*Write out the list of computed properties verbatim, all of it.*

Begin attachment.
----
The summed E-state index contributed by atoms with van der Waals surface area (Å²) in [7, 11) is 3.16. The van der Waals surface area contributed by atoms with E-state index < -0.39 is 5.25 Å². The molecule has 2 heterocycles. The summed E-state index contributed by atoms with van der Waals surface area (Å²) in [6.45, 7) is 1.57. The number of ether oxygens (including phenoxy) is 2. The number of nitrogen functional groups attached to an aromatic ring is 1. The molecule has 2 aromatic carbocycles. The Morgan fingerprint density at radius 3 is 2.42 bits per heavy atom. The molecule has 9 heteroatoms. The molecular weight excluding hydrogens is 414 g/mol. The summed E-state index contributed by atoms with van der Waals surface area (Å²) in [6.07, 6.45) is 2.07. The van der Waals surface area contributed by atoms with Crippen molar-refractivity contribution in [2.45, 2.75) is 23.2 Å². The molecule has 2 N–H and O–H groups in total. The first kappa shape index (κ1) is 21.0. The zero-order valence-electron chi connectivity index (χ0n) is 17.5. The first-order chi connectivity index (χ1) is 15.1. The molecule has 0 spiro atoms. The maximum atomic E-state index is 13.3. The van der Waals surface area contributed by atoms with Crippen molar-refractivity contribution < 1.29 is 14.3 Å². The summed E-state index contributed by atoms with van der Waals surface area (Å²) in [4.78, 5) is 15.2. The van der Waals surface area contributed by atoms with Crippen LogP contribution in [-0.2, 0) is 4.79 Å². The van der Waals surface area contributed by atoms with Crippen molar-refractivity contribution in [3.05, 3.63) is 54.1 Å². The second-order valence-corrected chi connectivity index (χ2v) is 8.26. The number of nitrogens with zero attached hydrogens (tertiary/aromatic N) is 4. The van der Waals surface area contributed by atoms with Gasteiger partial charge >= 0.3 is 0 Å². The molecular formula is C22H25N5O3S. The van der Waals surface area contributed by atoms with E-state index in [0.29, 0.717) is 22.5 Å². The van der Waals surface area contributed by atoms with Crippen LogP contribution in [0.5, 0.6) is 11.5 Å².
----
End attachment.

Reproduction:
The summed E-state index contributed by atoms with van der Waals surface area (Å²) in [7, 11) is 3.16. The van der Waals surface area contributed by atoms with E-state index < -0.39 is 5.25 Å². The molecule has 2 heterocycles. The summed E-state index contributed by atoms with van der Waals surface area (Å²) in [6.45, 7) is 1.57. The number of ether oxygens (including phenoxy) is 2. The number of nitrogen functional groups attached to an aromatic ring is 1. The molecule has 2 aromatic carbocycles. The Morgan fingerprint density at radius 3 is 2.42 bits per heavy atom. The molecule has 9 heteroatoms. The molecular weight excluding hydrogens is 414 g/mol. The summed E-state index contributed by atoms with van der Waals surface area (Å²) in [6.07, 6.45) is 2.07. The van der Waals surface area contributed by atoms with Crippen molar-refractivity contribution in [2.45, 2.75) is 23.2 Å². The molecule has 2 N–H and O–H groups in total. The first kappa shape index (κ1) is 21.0. The zero-order valence-electron chi connectivity index (χ0n) is 17.5. The first-order chi connectivity index (χ1) is 15.1. The molecule has 0 spiro atoms. The maximum atomic E-state index is 13.3. The van der Waals surface area contributed by atoms with Crippen molar-refractivity contribution < 1.29 is 14.3 Å². The summed E-state index contributed by atoms with van der Waals surface area (Å²) in [4.78, 5) is 15.2. The van der Waals surface area contributed by atoms with Crippen LogP contribution in [-0.2, 0) is 4.79 Å². The van der Waals surface area contributed by atoms with Crippen molar-refractivity contribution in [3.05, 3.63) is 54.1 Å². The second-order valence-corrected chi connectivity index (χ2v) is 8.26. The number of nitrogens with zero attached hydrogens (tertiary/aromatic N) is 4. The van der Waals surface area contributed by atoms with Gasteiger partial charge >= 0.3 is 0 Å². The molecular formula is C22H25N5O3S. The van der Waals surface area contributed by atoms with E-state index in [0.29, 0.717) is 22.5 Å². The van der Waals surface area contributed by atoms with Crippen LogP contribution in [0.5, 0.6) is 11.5 Å².